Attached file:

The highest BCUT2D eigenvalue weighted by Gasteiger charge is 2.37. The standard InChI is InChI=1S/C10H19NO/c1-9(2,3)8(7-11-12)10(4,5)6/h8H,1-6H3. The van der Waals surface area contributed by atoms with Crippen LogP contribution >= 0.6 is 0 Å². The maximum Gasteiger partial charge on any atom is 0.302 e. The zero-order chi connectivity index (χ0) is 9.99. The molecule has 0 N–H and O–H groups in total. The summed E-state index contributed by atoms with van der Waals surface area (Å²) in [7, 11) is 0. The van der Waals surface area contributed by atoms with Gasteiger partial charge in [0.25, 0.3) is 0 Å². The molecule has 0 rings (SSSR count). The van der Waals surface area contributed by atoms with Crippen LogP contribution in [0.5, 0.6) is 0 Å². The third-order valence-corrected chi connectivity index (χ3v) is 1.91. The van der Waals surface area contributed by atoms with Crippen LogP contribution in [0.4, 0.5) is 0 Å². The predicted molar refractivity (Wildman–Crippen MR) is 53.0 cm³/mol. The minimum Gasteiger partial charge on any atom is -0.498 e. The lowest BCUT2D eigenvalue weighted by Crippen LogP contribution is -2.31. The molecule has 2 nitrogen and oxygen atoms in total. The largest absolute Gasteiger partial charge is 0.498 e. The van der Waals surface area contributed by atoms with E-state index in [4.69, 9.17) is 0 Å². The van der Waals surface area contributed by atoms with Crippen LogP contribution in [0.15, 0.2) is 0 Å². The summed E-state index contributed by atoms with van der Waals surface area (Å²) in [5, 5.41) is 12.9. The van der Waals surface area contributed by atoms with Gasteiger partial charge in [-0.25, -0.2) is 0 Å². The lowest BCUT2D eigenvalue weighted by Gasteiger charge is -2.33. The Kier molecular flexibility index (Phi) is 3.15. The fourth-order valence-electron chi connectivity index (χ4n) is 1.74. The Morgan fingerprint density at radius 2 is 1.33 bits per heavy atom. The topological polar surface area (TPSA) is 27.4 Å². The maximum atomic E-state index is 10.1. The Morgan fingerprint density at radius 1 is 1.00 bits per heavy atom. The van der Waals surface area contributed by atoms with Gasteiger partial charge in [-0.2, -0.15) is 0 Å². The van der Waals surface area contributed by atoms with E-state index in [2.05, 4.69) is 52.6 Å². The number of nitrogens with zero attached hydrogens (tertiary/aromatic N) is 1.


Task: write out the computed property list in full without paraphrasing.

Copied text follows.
The highest BCUT2D eigenvalue weighted by Gasteiger charge is 2.37. The standard InChI is InChI=1S/C10H19NO/c1-9(2,3)8(7-11-12)10(4,5)6/h8H,1-6H3. The van der Waals surface area contributed by atoms with Crippen LogP contribution >= 0.6 is 0 Å². The maximum Gasteiger partial charge on any atom is 0.302 e. The zero-order chi connectivity index (χ0) is 9.99. The molecule has 0 N–H and O–H groups in total. The summed E-state index contributed by atoms with van der Waals surface area (Å²) in [7, 11) is 0. The van der Waals surface area contributed by atoms with Gasteiger partial charge in [0.25, 0.3) is 0 Å². The molecule has 0 rings (SSSR count). The van der Waals surface area contributed by atoms with Crippen LogP contribution in [0.5, 0.6) is 0 Å². The third-order valence-corrected chi connectivity index (χ3v) is 1.91. The van der Waals surface area contributed by atoms with Crippen LogP contribution in [0.4, 0.5) is 0 Å². The predicted molar refractivity (Wildman–Crippen MR) is 53.0 cm³/mol. The minimum Gasteiger partial charge on any atom is -0.498 e. The lowest BCUT2D eigenvalue weighted by Crippen LogP contribution is -2.31. The molecule has 2 nitrogen and oxygen atoms in total. The largest absolute Gasteiger partial charge is 0.498 e. The van der Waals surface area contributed by atoms with E-state index in [4.69, 9.17) is 0 Å². The van der Waals surface area contributed by atoms with Crippen LogP contribution in [0.15, 0.2) is 0 Å². The summed E-state index contributed by atoms with van der Waals surface area (Å²) in [5, 5.41) is 12.9. The van der Waals surface area contributed by atoms with Gasteiger partial charge in [-0.25, -0.2) is 0 Å². The lowest BCUT2D eigenvalue weighted by Gasteiger charge is -2.33. The Kier molecular flexibility index (Phi) is 3.15. The fourth-order valence-electron chi connectivity index (χ4n) is 1.74. The Morgan fingerprint density at radius 2 is 1.33 bits per heavy atom. The topological polar surface area (TPSA) is 27.4 Å². The maximum atomic E-state index is 10.1. The Morgan fingerprint density at radius 1 is 1.00 bits per heavy atom. The van der Waals surface area contributed by atoms with Gasteiger partial charge in [-0.2, -0.15) is 0 Å². The van der Waals surface area contributed by atoms with E-state index in [2.05, 4.69) is 52.6 Å². The number of nitrogens with zero attached hydrogens (tertiary/aromatic N) is 1.